This issue isn’t going anywhere. A few weeks ago, we had Trump’s latest North Carolina rally in Greenville where thousands of white North Carolinians chanted “send her back” about a minority member of the United States Congress after Trump complained that she didn’t love America. The reaction from national media and members of Congress made it clear that Trump had gone too far.
The chant brought back memories of North Carolina’s racist past:
Dan Bishop was right in the middle of it:
Trump has made it perfectly clear that he is doubling down on his racial rhetoric in an attempt to galvanize working class whites for the 2020 election.
As to why this matters, I have a story for you:
In the late 1950’s, the KKK saw its membership rise after the Supreme Court decision Brown v. Board of Education desegregated public schools. Robeson County had a tri-racial population at the time, with African Americans and Lumbee Indians out-numbering whites, so it became a civil rights battleground of sorts.
The KKK burned several crosses in the yards of Lumbee Indians. One of the terrorized Lumbee families had just moved into a “white” neighborhood. The leader of the local KKK group planned a massive rally on a farm in Maxton in order to “put the Indians in their place, to end race mixing.”
The Lumbees didn’t take kindly to this, so a thousand of them decided to do something about it. The ended up outnumbering the Klan, 5-1. Shouting war chants, they stormed the rally, stole the Klan’s cross, and ran the Klan members off the field.
The event made national news. One of the Lumbees was Simon Oxendine, the son of the Mayor of Pembroke, and a World War II Veteran Flight Engineer who took part in the first US raid on Berlin. He was photographed after the battle and featured in Life magazine, smiling with the KKK banner he had captured.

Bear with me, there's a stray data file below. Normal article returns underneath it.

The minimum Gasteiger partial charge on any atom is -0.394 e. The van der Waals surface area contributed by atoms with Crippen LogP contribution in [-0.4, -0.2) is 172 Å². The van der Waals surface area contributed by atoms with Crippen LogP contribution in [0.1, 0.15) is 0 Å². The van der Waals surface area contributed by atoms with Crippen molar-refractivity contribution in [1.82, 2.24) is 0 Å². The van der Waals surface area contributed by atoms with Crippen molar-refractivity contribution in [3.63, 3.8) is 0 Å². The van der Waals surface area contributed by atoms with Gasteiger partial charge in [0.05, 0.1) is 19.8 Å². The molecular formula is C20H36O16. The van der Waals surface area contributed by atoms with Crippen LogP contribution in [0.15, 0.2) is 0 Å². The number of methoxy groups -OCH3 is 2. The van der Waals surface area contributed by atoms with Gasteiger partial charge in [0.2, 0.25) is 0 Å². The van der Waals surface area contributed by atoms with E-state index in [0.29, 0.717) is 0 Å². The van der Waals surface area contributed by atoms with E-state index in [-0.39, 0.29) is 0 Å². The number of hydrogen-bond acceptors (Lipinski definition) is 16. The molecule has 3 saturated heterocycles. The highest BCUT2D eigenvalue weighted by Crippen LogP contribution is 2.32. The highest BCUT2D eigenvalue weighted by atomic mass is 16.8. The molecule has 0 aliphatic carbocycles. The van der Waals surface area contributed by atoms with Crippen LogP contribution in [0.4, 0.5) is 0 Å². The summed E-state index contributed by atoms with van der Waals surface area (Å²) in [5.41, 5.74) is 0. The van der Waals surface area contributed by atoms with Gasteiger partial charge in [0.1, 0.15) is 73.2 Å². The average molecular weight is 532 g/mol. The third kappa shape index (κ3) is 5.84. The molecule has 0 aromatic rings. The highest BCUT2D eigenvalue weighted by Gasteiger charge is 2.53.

And so, questions remain for Dan Bishop in 2019:
Will the pandering work?
Will the Lumbee Tribe support a staunch conservative who’s gone all-in with Trump?
As a democrat longing for the day when Donald Trump returns to his golden tower on 5th Avenue, this past week got me a little worried.
The worry set in after listening to hours of Fox News, MSNBC, and CNN on XM radio in the car on my way to Florida. I digested it all while watching the Hall of Presidents in the Magic Kingdom in Disney World. The Trump animatronic only made it worse:
It was a mistake to fall for the obvious trap. After all, these networks make money by getting people riled up. But they had me believing that democrats are going to destroy themselves (and their chances to win) before they ever get a chance to take on Trump next year. The front-runners, pundits claimed, would be so bloodied by left-wing activists that they would have nothing left for the general election battle to come. A democratic house divided against itself was sure to fall! The TRUMP Empire would continue to rule the galaxy!
The imminent doom was reinforced with six more hours of political XM radio on the way home, and it lasted, strangely, right up until the time that I started writing this blog post.
The original title of this post was “Democratic Civil War in 2020?” Then I read what I wrote, came to my senses, deleted it, started over, and came up with my own take instead of a regurgitation of what reporters say on the radio. Here it is:
The democratic field that has emerged for 2020 is the the most diverse in history. We have multiple minorities, women, and an openly gay man in the mix. This diversity is a strength and a liability. The obvious strength is that you’re bringing together a cross section of the American populace under one political tent. The weakness is that the losing sections may be so upset with what they consider defeat that they leave the tent and don’t bother to return until 2024, causing a low-turnout election and a repeat of 2016. Remember all those Bernie voters who didn’t bother to come back out to vote for Hillary Clinton? They may have cost her the election.
When Joe Biden formally entered the race this past week, he became an instant target for the media. According to the pundits, Biden is three things that Democratic voters don’t like anymore: